Now in his mid-80s, Polish director Jerzy Skolimowski proved that age is just a number when his film EO premiered in Cannes last year, earning him the Jury Prize for this picaresque story of a donkey on the move, from good situations to bad. His lucky streak continued this year when the film was Oscar-nominated for Best International Feature — surprisingly, his first nod from the Academy in a career spanning 60 years.
Accompanied by his wife and writing partner Ewa Piaskowska for a panel at Deadline’s Contenders Film: The Nominees event, Skolimowski revealed the inspiration behind his decision to make a film with an animal at its center.
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“I owe quite a lot to Robert Bresson and his  film Au Hasard Balthazar,” he said. “One of the main characters is a donkey, but it’s a completely different story. Bresson’s film tells the story of a few people located in a French village, and the donkey plays a rather supporting part. EO is a road movie where the donkey is the main character. He goes from place to place and meets different people, and we see the world around him through his eyes. Basically, he’s the protagonist of the film, with his own ideas, imagination, dreams, hopes and fears. He’s a fully-fledged character.”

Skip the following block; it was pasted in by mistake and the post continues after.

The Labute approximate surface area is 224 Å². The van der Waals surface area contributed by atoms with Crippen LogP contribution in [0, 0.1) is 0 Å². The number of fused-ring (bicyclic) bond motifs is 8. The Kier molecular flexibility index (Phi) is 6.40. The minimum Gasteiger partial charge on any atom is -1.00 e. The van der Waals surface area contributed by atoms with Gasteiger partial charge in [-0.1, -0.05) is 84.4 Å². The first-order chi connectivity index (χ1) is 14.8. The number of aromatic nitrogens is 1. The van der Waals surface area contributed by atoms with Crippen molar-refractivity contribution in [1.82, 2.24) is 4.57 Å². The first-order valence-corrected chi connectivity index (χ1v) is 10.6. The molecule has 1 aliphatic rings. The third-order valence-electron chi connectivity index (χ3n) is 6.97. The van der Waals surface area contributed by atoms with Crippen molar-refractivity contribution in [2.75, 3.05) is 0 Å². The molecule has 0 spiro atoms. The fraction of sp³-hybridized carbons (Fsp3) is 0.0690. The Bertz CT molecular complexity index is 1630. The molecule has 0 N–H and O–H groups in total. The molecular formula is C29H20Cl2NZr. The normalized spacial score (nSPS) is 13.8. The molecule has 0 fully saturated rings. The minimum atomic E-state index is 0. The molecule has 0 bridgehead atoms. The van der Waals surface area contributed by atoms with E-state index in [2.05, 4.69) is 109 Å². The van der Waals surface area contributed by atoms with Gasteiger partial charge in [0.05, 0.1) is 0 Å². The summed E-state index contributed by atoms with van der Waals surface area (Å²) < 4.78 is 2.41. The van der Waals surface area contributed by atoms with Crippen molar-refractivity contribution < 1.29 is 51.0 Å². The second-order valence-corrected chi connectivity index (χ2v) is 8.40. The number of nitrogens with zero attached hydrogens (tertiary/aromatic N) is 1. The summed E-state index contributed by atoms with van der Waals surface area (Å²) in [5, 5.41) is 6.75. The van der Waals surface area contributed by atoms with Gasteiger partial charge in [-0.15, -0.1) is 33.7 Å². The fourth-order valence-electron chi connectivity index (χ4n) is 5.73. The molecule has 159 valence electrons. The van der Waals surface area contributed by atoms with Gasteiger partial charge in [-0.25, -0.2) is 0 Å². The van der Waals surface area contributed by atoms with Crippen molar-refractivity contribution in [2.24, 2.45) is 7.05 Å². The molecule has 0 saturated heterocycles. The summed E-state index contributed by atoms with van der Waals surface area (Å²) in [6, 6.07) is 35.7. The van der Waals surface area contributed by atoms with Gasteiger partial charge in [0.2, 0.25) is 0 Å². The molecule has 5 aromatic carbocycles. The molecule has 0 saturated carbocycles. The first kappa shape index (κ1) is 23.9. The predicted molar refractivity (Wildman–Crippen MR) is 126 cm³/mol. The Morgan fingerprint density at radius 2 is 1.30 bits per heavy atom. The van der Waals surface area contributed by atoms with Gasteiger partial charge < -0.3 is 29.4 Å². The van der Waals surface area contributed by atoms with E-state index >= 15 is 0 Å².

Piaskowska admitted that, while writing the script, they were blissfully unaware of the challenges they would face during the shoot.
“We were terribly optimistic when we were writing it,” she said, “because we had scenes in which the donkey behaved like an ordinary actor — looking at things, appreciating things, fearing things, reacting to things. So it was quite a big surprise to us when we got on set and realized that a donkey actually has a pretty stoic face. There’s not much expression going on! So the emotional potential of the character was actually realized through editing, to a huge extent.”
The film’s powerful music also helps, and Skolimowski was quick to give credit to the person responsible.
“My composer, Pawel Mykietyn, is very well-known classical music composer,” he said, “and fortunately he doesn’t treat scoring films as a kind of lower-class job. He puts all his ambition, and knowledge, and talent into it, and my direction to him was, ‘Pawel, I need you [to] get inside the donkey’s head and present his inner monologue.’ This is what Pawel did, and this is the film’s best achievement, sound-wise. Because it made it possible for the audience to really identify with the animal — they could read his thoughts, or his emotions, in a proper way.”
Check out the panel video above.
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